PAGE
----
This being the kind of film that it is, it’s a given that Adachi will eventually want to get back in the ring despite all the inherent risks to his physical body. Nevertheless, the journey towards that realisation will be a humbling one as he is forced to confront the fact that he is a terrible person whose intense self obsession and intimidating behaviour has everyone around him walking on eggshells. Consequently, he does not make a particularly good boxing coach thanks to his didactic methods and rigid insistence on doing everything his own way. Only the kindly assistance of an older man, Sajima (Yoshio Harada), who also retired from the ring through injury, begins to show him the error of his ways but it’s not until he’s truly alienated all of his prospective pupils, as well as his patient backer, that he finally understands where it is that he belongs. 

Set in his native Osaka, Sakamoto weaves a rich tapestry of local life from the feisty Takako who dearly wanted to get in the ring herself only to be met with the constant refrain that boxing’s not for girls, to the mysterious Harada and his largely offscreen gay bar at which Adachi seems to be a frequent yet unwilling visitor who claims the place is too “weird” and fears interacting with others in the establishment. Meanwhile the applicants at his new gym which promises training with a “kindly” coach run from young toughs to softening salarymen desperate to engage with their dwindling masculinity. This is definitively a manly affair in which the frustrations of young(ish) men take centre stage though mainly through the destructive effects they have on the world around them – you’ll nary find a face around here that doesn’t have a bruise on it. While Adachi’s parents tiptoe around their own son as if he were some sort of gangster, Takako is the only one willing and able to stand up to him save the late entry of Sajima who appears to be dealing with some neatly symmetrical family issues of his own.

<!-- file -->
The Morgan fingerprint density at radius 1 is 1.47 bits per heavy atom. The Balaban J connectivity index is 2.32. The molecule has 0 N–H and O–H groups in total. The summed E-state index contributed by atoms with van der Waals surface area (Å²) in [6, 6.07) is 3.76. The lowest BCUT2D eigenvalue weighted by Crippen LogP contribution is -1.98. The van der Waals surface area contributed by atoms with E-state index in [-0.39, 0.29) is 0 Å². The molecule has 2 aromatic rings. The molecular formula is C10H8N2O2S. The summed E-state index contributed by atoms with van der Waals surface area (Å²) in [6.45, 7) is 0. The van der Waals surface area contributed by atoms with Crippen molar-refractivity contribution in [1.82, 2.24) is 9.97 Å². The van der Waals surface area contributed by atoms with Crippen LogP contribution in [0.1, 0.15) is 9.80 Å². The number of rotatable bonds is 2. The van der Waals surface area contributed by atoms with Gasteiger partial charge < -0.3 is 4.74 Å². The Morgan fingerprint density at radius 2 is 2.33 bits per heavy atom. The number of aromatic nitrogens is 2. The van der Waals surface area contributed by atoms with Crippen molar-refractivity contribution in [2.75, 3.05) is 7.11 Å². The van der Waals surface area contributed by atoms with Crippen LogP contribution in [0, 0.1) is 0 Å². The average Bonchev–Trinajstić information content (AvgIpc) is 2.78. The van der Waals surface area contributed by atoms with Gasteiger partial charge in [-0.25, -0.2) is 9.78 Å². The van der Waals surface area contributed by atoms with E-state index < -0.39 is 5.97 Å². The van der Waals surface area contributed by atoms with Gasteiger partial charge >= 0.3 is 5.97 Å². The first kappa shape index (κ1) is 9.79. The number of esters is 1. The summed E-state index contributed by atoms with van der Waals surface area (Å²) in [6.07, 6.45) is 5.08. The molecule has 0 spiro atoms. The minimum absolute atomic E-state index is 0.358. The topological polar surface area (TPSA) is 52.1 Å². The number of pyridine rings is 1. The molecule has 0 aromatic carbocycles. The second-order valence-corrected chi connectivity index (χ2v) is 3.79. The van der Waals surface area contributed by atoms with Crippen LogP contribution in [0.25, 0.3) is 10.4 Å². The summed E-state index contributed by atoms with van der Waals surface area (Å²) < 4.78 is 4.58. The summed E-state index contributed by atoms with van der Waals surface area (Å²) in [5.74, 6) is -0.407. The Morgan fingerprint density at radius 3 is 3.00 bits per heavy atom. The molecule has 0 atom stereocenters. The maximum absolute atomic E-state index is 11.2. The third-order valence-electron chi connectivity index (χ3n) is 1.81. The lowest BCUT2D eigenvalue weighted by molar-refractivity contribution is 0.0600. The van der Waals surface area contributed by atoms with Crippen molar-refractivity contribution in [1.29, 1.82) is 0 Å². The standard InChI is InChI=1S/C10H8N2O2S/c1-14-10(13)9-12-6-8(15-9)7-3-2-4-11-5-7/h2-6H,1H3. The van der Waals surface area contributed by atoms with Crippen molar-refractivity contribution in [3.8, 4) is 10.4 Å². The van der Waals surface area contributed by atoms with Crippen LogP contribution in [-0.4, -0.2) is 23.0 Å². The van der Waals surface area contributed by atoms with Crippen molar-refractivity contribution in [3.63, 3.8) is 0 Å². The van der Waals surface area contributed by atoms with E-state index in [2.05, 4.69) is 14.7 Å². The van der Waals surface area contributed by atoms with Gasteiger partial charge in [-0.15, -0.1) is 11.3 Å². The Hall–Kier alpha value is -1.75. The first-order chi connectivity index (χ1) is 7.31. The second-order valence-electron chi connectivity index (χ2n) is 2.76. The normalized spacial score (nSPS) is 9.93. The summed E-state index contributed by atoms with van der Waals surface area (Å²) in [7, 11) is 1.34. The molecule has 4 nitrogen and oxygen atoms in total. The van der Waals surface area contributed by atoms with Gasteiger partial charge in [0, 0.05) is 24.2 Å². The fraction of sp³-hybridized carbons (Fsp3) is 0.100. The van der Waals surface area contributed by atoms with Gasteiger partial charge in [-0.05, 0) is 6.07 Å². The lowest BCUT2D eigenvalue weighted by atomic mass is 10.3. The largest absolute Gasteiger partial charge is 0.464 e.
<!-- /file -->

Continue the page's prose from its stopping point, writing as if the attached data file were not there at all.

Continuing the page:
Starring real life boxer Hidekazu Akai, Knockout strives for realism in the ring even whilst emphasising the ongoing psychodrama that lies behind it. Adachi, like many boxing heroes, is engaged in constant battle with himself, trying to overcome the frightened little boy he once was rather than accepting him and admitting that even older he is often still scared and angry without really knowing why. Perhaps through his final, infinitely dangerous entry into the ring he will find some kind of answers to the questions he has been too afraid to ask but he has, in any case, become less of a problem for those around him in his continued quest towards becoming the best version of himself.


Karaoke Terror (昭和歌謡大全集, Tetsuo Shinohara, 2003)